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Geithner and Orzag attempt to defend the indefensible: a budget proposal that accelerates massive new spending...

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New Budget Proposal Leaves Republicans Shaking Their Heads

Geithner and Orzag attempt to defend the indefensible: a budget proposal that accelerates massive new spending…

The House Ways & Means Committee held hearings yesterday on President Obama’s new $3.8 trillion budget proposal.  Treasury Secretary Timothy Geithner along with White House Office of Management and Budget Director Peter Orszag attempted to defend the indefensible: a budget proposal that accelerates massive new spending and borrowing that adds a minimum of $1.6 trillion to the debt.

Rep. Paul Ryan (R-Wisc.), top Republican on the House Budget Committee and a member of Ways & Means, asked Geithner at the hearing to explain why the administration neglected to propose a “credible budget.” 

REP. PAUL RYAN:  Page 146 of your budget, your S-1 budget totals, and when you take a look at this, I just find this amazing… you’re a smart guy, you’ve got smart economists over there, all of them say that for the medium and long run the budget deficit’s got to get below 3 percent of GDP, yet this budget proposal you’re bringing us doesn’t get close to it…

SEC. TIM GEITHNER:  You’re exactly right.  We…

RYAN:  I’ve got three minutes so let me finish here.  So you’ve got this warning under here, it’s like the warning on a cigarette pack, you’ve got this little magic box underneath your budget totals that says we’re going to have a commission do it.  We’re going to have this partisan commission, a 2-to-1 ratio of Democrats over Republicans that will give us a report after the election…

GEITHNER:  That’s not fair — it’s not a 2-to-1 ratio.  Let me say it slightly differently.  What we’re saying is we’re going to solve our part of the mess we inherited.  We inherited a structural deficit and to bring that down…

RYAN:  Then why don’t you do that in your budget?  If you’re going to solve this problem — you guys run the government.  If you’re going to solve our fiscal situation, why don’t you do that?  Why don’t you give us a budget that gets the deficits to a sustainable level? … Why aren’t you giving us a budget — not punting to a commission — that using your own definition and standards is actually sustainable?

GEITHNER:  We are proposing a budget that takes the huge mess we inherited…

RYAN:  You can blame Bush only so long.

At a leadership press availability Ryan promised Republican alternatives would be offered to the President’s budget proposal. 

“It’s just to me astounding the lack of leadership and the insatiable appetite for more spending and more borrowing,” Ryan said.  “And so we will be offering alternatives.”

“This is a budget that has $2 trillion, by their own definition, of extra tax increases on workers and small businesses,” Ryan said.  “Fourteen trillion in more debt and borrowing. … We know right now irrefutable, statistically, that we are going to give the next generation a lower standard of living. We know that our children and our grandchildren are going to inherit a mountain of debt and taxes where they won’t have the kind of life that we had. That is not what we do in America. We fix our problems in our generation so the next generation is better off. And that, in this budget, is being severed. It’s unconscionable, it’s irresponsible, and to use the administration’s own terminology, it’s not credible.”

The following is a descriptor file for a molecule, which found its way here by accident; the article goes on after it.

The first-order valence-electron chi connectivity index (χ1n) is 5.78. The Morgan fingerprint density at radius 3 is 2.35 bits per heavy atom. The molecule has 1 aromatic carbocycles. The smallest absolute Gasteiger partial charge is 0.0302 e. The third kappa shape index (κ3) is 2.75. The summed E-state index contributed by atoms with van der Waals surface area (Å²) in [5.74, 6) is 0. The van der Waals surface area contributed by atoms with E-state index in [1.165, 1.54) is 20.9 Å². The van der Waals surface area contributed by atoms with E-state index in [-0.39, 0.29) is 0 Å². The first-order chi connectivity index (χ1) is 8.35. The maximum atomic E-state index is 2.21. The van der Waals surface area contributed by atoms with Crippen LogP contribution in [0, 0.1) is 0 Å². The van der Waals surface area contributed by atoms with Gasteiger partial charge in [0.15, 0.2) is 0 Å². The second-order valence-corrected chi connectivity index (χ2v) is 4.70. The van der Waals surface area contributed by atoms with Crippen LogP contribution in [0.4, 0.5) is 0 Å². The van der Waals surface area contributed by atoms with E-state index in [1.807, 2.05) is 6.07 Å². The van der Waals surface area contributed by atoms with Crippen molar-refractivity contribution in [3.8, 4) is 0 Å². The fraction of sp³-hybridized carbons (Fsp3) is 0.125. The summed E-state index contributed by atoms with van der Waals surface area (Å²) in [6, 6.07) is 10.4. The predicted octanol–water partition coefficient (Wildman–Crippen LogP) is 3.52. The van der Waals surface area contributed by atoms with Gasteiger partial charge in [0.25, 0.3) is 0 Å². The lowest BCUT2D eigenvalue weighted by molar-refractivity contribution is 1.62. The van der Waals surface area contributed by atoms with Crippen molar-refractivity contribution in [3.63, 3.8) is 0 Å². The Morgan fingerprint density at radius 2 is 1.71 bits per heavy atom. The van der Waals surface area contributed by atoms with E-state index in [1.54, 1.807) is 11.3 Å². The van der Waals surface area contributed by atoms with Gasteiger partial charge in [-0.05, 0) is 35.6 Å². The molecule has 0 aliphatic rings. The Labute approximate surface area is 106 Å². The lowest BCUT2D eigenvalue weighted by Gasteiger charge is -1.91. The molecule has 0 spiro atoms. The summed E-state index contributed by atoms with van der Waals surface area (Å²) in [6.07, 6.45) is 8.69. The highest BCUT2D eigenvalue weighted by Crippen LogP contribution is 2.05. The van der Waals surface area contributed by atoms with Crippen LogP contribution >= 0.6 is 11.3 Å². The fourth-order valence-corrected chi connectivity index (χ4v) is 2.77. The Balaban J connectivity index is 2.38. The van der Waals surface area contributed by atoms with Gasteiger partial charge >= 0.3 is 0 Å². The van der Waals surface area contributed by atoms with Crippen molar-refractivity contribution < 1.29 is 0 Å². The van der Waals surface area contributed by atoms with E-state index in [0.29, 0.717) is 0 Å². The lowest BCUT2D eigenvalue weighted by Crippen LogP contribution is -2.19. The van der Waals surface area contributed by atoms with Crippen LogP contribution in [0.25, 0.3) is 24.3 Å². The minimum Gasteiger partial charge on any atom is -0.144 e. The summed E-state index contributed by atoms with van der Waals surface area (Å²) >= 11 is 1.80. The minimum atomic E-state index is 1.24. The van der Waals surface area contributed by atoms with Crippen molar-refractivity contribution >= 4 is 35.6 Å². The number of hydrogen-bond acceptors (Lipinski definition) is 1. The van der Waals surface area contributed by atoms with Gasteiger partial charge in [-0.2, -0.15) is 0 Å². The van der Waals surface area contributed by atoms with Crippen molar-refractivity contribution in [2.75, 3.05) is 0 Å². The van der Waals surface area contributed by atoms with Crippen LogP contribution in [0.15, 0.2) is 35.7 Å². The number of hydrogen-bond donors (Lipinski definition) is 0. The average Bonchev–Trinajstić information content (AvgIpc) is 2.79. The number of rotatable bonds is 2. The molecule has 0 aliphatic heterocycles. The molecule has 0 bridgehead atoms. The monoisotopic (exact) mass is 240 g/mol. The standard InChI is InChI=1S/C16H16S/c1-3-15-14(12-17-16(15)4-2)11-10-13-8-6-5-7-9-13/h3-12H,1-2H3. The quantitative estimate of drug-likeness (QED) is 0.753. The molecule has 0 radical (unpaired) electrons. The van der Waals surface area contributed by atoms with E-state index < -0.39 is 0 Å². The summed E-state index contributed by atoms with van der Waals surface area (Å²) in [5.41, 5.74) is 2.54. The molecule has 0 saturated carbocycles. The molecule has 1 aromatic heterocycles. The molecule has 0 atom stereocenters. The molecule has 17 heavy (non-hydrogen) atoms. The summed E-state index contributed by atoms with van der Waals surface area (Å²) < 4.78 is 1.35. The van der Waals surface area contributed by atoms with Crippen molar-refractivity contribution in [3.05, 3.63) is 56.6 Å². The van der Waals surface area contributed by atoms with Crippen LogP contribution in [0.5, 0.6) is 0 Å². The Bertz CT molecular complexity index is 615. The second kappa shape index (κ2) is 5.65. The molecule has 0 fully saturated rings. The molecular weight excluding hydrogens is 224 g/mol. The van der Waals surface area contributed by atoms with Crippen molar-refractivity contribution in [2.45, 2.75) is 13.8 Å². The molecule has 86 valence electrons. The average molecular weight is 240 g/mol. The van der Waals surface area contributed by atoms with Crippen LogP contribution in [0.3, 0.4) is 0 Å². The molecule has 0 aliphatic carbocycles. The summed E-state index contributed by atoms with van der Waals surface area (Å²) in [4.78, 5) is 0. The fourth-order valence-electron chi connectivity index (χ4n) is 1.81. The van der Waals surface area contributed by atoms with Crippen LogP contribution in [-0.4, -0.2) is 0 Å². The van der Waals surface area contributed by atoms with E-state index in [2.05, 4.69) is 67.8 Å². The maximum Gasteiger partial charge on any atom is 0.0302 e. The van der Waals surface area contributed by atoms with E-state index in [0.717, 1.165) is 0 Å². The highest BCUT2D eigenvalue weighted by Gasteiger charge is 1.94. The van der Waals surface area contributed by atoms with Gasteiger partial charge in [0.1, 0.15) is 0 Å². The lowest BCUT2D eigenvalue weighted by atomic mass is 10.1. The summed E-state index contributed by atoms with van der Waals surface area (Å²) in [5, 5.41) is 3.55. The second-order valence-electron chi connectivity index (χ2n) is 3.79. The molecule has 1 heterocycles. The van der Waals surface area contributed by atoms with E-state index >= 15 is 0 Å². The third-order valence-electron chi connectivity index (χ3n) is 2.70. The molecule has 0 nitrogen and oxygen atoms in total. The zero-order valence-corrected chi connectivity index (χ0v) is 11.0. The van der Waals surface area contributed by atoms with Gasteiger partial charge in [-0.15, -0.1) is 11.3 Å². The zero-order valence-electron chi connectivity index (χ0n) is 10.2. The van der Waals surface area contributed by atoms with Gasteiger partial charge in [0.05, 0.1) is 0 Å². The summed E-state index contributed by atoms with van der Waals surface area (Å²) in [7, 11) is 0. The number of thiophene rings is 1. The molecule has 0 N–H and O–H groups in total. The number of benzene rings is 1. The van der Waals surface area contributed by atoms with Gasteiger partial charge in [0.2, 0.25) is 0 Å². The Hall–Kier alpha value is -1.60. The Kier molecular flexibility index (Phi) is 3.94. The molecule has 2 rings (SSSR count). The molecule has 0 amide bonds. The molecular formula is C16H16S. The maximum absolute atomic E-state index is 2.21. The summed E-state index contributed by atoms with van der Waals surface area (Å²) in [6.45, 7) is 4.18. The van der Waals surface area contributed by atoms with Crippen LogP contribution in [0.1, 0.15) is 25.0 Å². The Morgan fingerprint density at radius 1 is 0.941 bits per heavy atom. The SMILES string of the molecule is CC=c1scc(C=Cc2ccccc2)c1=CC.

I caught up to Rep. Dave Camp (R-Mi.), top Republican on the Ways & Means Committee, and asked him about one aspect of the new tax increases included in the President’s budget proposal.  How will $260 billion in new taxes on small business help create jobs?

“Well, it won’t,” Camp said.  “I asked the Secretary of the Treasury that question and he didn’t have an answer.  What they do in this budget is a massive tax increase and a lot of that will fall on small business. … Most jobs are created in small businesses and, frankly, all big businesses start out as small businesses, so we really need to make sure that that part of our economy gets moving again.  To tax them, to take that much money out of their pockets, makes it impossible for them to invest in hiring a new person, buying a new piece of equipment, which all helps in that ripple effect throughout our economy in creating prosperity and economic growth.”

I also spoke with Rep. Devin Nunes (R-Calif.) at the hearing about the crippling new taxes on the oil and gas industry that will prohibit domestic exploration, drive up costs at the pump and cause a rise in dependence on foreign oil.

“The Obama administration says one thing and they do the opposite,” Nunes told HUMAN EVENTS.  “They say we want to stop importing oil but their policies are going to force more importation of oil.  They say we don’t want to buy from Hugo Chavez and the Middle East, and they pass policies and promote policies that are going to force us to import more oil from the Middle East and Hugo Chavez.”

Given the constant contradictions from the White House, what’s your overall assessment of the budget proposal?

“It’s full of gimmicks,” Nunes said.  “It’s a joke.  It’s not believable.  The only thing that’s believable is that we’re going to spend $3.8 trillion if we’re lucky.  If they don’t spend $4 trillion.  And they want to borrow a trillion and a half if not $2 trillion.  We are going to borrow at least a trillion dollars this year with no end in sight.”

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Connie Hair writes a weekly column for HUMAN EVENTS. She is a former speechwriter for Rep. Trent Franks (R-Ariz.).

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